When I started thinking about this topic it reminded me of a tweet I stumbled across by Australian journalist John Pilger a couple of weeks ago.
“Britain, the US, Australia share a phenomenon: each has a political opposition in name only. Every few years a game is played when major parties with the same (more or less) economic, social and war-making policies convince voters they are different. This is known as ‘democracy’.”
This was a remarkably insightful observation. I can’t recall any change of government that had a meaningful impact on the lives of middle-class Australians – which is probably why Aussies are generally apathetic when it comes to politics.
The issue with having a two-party political system is that both sides are trying to catch the swing voter that’s fence-sitting. This means that over the long run the policies tend towards the middle anyway. There isn’t any evidence that a change in leadership has affected the property market in any way other than the brief abolition of negative gearing in 1985 by the Hawke government.
As negative gearing and property investment are used to provide subsidised housing for many Australians the disincentive to continue investing in property caused a supply shock which spiked rents in Sydney and Perth (which already had vacancy rates of 1% and 1.4% respectively). This caused the policy to be quickly reversed and it hasn’t been reinstated since.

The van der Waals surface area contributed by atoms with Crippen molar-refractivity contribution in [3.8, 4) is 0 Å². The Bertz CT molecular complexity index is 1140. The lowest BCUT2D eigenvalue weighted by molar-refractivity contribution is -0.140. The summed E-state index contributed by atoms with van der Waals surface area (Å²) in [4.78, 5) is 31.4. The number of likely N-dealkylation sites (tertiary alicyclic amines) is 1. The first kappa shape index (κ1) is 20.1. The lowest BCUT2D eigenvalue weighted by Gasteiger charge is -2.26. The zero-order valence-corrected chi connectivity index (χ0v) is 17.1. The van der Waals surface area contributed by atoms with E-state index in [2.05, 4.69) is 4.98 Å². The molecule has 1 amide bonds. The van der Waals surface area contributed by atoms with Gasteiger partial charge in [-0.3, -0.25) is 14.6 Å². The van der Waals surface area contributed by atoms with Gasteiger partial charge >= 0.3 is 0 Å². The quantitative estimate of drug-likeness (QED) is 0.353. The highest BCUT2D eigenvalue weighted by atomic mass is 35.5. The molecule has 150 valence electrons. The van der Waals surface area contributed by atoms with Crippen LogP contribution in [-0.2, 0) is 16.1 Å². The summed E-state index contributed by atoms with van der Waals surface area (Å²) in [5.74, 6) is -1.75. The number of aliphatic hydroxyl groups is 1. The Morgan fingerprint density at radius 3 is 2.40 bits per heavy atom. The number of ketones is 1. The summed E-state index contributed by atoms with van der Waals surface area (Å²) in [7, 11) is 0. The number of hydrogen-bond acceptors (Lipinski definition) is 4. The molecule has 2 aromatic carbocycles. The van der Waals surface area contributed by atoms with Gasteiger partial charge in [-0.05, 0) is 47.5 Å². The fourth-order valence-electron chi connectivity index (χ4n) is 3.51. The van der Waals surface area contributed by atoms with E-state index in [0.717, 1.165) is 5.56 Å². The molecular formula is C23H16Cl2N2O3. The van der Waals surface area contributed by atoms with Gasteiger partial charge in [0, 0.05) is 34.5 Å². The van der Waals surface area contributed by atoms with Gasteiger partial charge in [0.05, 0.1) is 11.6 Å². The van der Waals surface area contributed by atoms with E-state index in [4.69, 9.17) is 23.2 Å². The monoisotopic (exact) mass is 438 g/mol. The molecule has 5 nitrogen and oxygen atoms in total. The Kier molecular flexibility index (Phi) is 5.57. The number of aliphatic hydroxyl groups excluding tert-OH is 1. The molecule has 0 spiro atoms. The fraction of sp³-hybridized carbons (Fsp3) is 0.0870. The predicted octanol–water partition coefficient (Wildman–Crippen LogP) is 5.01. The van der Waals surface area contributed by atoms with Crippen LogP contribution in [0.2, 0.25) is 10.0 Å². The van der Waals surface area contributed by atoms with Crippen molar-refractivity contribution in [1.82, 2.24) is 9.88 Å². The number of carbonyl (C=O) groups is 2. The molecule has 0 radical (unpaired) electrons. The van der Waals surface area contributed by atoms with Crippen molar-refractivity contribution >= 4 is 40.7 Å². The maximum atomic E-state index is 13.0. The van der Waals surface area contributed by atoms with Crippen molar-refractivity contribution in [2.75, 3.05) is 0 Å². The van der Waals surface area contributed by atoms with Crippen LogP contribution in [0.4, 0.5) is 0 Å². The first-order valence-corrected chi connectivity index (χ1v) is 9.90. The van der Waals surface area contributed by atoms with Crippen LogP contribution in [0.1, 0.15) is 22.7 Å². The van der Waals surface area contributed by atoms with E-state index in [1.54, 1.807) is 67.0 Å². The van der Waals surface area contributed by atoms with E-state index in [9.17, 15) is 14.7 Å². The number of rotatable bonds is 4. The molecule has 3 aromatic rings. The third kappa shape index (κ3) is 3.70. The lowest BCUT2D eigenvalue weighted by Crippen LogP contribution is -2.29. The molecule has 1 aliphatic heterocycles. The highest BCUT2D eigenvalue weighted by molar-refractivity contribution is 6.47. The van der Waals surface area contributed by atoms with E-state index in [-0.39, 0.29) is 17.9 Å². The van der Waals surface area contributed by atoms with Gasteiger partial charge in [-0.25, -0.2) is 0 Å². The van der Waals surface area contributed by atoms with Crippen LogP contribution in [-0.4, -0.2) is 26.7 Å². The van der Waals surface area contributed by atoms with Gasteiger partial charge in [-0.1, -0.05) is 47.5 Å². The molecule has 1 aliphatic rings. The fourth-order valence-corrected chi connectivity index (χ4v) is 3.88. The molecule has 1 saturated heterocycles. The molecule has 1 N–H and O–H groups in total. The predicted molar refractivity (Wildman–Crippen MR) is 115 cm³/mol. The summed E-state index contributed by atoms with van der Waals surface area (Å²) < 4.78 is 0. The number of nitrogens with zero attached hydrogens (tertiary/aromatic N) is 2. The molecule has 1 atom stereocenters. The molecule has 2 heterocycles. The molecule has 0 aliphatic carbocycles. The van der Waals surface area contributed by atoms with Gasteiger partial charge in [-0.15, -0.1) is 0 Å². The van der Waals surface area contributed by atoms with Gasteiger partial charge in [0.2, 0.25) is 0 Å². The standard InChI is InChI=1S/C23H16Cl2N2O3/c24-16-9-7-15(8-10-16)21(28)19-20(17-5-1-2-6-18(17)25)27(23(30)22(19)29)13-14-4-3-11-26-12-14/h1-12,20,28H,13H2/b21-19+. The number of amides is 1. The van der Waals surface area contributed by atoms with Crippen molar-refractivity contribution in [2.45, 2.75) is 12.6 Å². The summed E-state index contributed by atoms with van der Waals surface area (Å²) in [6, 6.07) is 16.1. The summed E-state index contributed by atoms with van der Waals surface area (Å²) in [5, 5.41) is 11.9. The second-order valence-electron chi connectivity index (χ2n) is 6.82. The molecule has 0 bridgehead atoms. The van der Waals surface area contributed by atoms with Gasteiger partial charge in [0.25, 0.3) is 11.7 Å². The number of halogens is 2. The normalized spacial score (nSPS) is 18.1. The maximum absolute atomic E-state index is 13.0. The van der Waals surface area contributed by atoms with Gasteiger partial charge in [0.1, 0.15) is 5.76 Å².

The short answer is this change in government changes nothing. But let’s have a look into it anyway.
There aren’t any significant macro policy differences which means that there are no impacts on equity markets, interest rates, the strength of the AUD, and by default the property market. The ALP’s loss in 2019 was partially blamed on the “radical tax and spending” agenda so this time they have opted for a “small target” approach which is more in line with the coalition’s policy.
There are a few key policy changes that relate to property though.
- The “Help to Buy” scheme where the government takes up to 40% equity for 10,000 first home buyers per year (that’s around 1.7% of the addressable market only)
- Support for the coalitions 50,000 low deposit purchase scheme (allowing first homeowners to purchase with a 5% deposit and no LMI)
- Establishment of the National Housing Supply and Affordability Council to help boost housing supply.
- Raise the minimum wage by 5.1% (only covers those on the minimum wage)
- No new tax hikes other than measures to tax multinationals more.
Like the previous government, the housing policy is weighted more heavily on demand-side policies which will result in higher-than-normal home prices. While this is good for investors it is the wrong policy choice if they really want to address the housing affordability issue. This again points to the fact that housing affordability is an issue that no government really wants to solve.
Even though there will certainly be a lot of analysis of the election results and the economic, social, and environmental implications, this change in government has no impact on our overall investment thesis.